In recent years, the UK's estuaries and wetlands have seen some notable changes in the birds using them. Little Egret and Avocet are now present in much higher numbers than ever before, but familiar species such as Ringed Plover and Dunlin are at all-time lows. Other coastal waders, such as Redshank, Curlew and Bar-tailed Godwit, have also experienced recent declines.
The latest Wetland Bird Survey (WeBS) report (now available online), covering the winter of 2008/09, details the increase of four native waterbirds, with Pink-footed Goose, Svalbard Barnacle Goose, Little Egret and Avocet all at record levels. Avocet, for example, has increased by over 1000% in the last 20 years. Other species on the increase were either non-native (Egyptian Goose and Mandarin Duck) or re-established/feral (Greylag Goose and Barnacle Goose).
In contrast, populations of six species reached an all-time low point: Mallard, Pochard, Goldeneye, Red-breasted Merganser, Ringed Plover and Dunlin — all of which have declined by at least 20% in the last 20 years.
Chas Holt, WeBS Organiser at the BTO, commented: "Once again our volunteers are recording dramatic changes in Britain's birds. Just 20 years ago, Little Egrets and Avocets were scarce in the UK but nowadays they are a familiar sight at coastal wetlands on the south and east coasts. At the same time, numbers of some of our internationally important wader populations are in decline — probably partly because they are shifting range in response to climate change. To see how many species responded to last winter — the coldest across the UK for over 30 years — will prove especially interesting."
Simon Wotton of the RSPB added: "The Wetland Bird Survey proves that the UK is rightly renowned for the millions of ducks, geese, swans and wading birds which visit each autumn and winter. The survey also highlights the fluctuating nature of these populations with some recording their highest or lowest figures since the survey began. With the UK boasting many sites of international importance for wetland birds, we have a global responsibility for these species and sites. In coming decades, climate change, development and sea-level rise will all place great stress on one of the UK's greatest wildlife treasures."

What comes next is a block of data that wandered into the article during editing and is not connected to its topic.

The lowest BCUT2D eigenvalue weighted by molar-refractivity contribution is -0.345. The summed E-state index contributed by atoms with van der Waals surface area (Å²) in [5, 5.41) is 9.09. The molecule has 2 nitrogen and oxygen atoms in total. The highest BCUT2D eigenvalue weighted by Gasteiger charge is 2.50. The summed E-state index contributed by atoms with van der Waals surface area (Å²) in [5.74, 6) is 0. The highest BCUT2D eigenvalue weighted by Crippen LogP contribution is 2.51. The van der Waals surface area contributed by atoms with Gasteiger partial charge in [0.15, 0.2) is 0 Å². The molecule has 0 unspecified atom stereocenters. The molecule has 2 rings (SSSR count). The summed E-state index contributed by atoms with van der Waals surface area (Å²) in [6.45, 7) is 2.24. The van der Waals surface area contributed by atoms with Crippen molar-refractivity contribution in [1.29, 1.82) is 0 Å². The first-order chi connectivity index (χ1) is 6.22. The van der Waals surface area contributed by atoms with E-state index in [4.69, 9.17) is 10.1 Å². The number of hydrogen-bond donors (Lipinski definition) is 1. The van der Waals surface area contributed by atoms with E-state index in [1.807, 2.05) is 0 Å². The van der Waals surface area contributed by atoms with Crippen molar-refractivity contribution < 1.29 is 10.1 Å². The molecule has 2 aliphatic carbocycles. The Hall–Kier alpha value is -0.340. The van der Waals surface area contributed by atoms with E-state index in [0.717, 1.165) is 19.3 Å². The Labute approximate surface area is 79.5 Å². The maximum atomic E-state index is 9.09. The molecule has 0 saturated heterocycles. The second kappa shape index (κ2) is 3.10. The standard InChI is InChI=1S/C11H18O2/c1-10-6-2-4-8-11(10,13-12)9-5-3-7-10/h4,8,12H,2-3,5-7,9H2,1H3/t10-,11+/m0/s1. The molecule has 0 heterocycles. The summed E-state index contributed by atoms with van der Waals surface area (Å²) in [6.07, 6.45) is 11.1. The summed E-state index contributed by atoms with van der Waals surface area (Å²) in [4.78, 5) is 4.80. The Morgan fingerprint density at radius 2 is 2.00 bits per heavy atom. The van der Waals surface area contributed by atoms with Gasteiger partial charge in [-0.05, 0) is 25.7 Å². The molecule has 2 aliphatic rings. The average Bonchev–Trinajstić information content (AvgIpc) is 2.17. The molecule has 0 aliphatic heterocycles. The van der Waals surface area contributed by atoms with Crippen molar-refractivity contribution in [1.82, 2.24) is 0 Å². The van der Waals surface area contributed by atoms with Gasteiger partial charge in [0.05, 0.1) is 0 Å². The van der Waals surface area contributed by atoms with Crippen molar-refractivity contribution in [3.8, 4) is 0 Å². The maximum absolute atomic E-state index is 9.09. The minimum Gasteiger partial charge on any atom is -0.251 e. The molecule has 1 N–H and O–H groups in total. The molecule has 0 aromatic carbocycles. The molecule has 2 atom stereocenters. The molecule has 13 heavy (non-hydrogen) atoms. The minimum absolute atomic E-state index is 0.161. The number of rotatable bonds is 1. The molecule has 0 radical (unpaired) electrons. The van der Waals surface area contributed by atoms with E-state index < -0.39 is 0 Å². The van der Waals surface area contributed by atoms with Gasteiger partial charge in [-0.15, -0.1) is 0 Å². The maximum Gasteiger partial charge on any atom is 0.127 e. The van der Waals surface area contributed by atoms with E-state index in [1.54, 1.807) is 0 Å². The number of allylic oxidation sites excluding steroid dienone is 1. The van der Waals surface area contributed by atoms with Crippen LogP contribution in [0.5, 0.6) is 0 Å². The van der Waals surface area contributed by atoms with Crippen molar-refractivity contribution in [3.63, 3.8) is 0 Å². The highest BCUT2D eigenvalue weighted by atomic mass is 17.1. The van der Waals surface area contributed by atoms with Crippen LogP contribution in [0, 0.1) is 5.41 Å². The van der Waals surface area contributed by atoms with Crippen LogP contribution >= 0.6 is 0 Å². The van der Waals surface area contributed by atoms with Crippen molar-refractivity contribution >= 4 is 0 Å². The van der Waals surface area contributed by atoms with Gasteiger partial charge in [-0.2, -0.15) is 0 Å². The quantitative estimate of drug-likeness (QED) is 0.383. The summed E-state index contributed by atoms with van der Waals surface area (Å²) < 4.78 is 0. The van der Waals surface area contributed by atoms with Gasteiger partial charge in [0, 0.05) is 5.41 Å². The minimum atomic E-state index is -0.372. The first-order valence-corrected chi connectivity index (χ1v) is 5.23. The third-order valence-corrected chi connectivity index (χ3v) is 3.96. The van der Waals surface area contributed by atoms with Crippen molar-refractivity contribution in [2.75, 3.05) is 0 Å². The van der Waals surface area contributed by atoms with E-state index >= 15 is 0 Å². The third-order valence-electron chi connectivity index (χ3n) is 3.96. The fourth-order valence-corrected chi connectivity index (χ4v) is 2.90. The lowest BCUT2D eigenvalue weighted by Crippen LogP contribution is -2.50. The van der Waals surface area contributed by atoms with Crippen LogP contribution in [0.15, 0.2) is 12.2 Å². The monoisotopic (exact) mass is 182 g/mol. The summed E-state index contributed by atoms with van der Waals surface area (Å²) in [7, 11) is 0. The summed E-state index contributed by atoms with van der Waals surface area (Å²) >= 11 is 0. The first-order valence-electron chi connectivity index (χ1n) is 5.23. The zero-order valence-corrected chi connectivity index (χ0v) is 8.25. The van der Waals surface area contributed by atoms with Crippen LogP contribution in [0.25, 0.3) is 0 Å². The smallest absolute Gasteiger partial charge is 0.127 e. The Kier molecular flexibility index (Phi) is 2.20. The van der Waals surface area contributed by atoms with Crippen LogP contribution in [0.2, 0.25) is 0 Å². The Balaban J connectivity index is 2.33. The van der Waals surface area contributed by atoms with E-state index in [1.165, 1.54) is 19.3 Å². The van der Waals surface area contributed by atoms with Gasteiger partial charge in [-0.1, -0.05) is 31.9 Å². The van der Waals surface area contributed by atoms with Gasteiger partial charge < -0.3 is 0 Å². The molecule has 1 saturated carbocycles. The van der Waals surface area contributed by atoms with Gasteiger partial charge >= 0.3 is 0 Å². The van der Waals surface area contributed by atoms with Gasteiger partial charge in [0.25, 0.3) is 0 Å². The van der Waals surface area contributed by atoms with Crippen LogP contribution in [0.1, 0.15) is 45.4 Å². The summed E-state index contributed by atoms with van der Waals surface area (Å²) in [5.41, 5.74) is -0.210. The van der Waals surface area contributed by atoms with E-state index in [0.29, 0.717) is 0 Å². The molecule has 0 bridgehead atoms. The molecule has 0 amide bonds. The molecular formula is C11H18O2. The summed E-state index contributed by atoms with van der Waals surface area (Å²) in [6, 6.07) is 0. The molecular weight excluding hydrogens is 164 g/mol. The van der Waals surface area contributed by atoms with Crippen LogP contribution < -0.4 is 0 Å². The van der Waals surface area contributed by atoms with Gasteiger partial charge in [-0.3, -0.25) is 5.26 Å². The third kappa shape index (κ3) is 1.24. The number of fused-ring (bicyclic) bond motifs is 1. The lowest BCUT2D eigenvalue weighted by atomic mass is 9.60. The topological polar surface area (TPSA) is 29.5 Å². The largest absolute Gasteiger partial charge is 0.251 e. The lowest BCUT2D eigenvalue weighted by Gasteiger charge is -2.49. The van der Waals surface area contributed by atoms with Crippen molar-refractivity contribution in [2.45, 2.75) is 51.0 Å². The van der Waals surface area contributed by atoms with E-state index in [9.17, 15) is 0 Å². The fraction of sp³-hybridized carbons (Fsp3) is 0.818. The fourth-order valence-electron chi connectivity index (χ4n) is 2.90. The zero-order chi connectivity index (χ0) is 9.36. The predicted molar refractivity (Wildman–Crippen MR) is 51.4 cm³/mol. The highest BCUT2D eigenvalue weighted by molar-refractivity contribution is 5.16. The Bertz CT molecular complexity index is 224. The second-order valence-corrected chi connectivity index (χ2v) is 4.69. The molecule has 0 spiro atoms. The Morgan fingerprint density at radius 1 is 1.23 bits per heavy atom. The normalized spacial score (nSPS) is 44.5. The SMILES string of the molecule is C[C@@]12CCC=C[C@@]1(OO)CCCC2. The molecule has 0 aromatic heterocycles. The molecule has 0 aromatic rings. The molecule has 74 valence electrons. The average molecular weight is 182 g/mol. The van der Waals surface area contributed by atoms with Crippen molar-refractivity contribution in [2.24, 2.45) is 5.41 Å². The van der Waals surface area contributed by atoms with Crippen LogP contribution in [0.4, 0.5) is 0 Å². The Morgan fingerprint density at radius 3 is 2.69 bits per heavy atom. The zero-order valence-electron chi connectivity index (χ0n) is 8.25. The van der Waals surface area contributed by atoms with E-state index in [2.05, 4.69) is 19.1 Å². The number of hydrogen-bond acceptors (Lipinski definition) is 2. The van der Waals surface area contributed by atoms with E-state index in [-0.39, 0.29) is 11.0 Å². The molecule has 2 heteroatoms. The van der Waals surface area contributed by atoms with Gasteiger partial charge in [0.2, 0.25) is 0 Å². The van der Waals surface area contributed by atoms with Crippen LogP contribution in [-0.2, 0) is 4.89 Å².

David Stroud from the JNCC said: "The monitoring data from WeBS are essential to enable the UK to fulfil its obligations under international conservation treaties such as the Agreement on the conservation of African Eurasian migratory waterbirds. This Agreement provides a legal framework for countries to work together to conserve waterbirds that move between many countries in the course of their annual migratory cycle."
Richard Hearn, Head of Species Monitoring at WWT, concluded: "Data collected by the WeBS counter network are invaluable to waterbird conservation and allow this latest assessment of trends to be made. They continue to highlight deterioration in the status of many migratory waterbirds in the UK, yet for many of these the causes of this are not fully understood. Flyway-scale research that helps to explain these trends is urgently needed to ensure that appropriate conservation action can be taken in good time. Red-breasted Mergansers, for example, are declining at an alarming rate in the UK, but increasing in Sweden. We need to catch and ring more of this species to understand better whether these trends are linked, or whether other factors closer to home may be causing the decline."
WeBS monitors the numbers and distribution of non-breeding swans, geese, ducks, waders and other waterbirds at over 2,000 sites across the UK, providing the principal data for the conservation of their populations and wetland habitats. It is a partnership between the BTO, RSPB and the Joint Nature Conservation Committee (JNCC), in association with the Wildfowl & Wetlands Trust (WWT).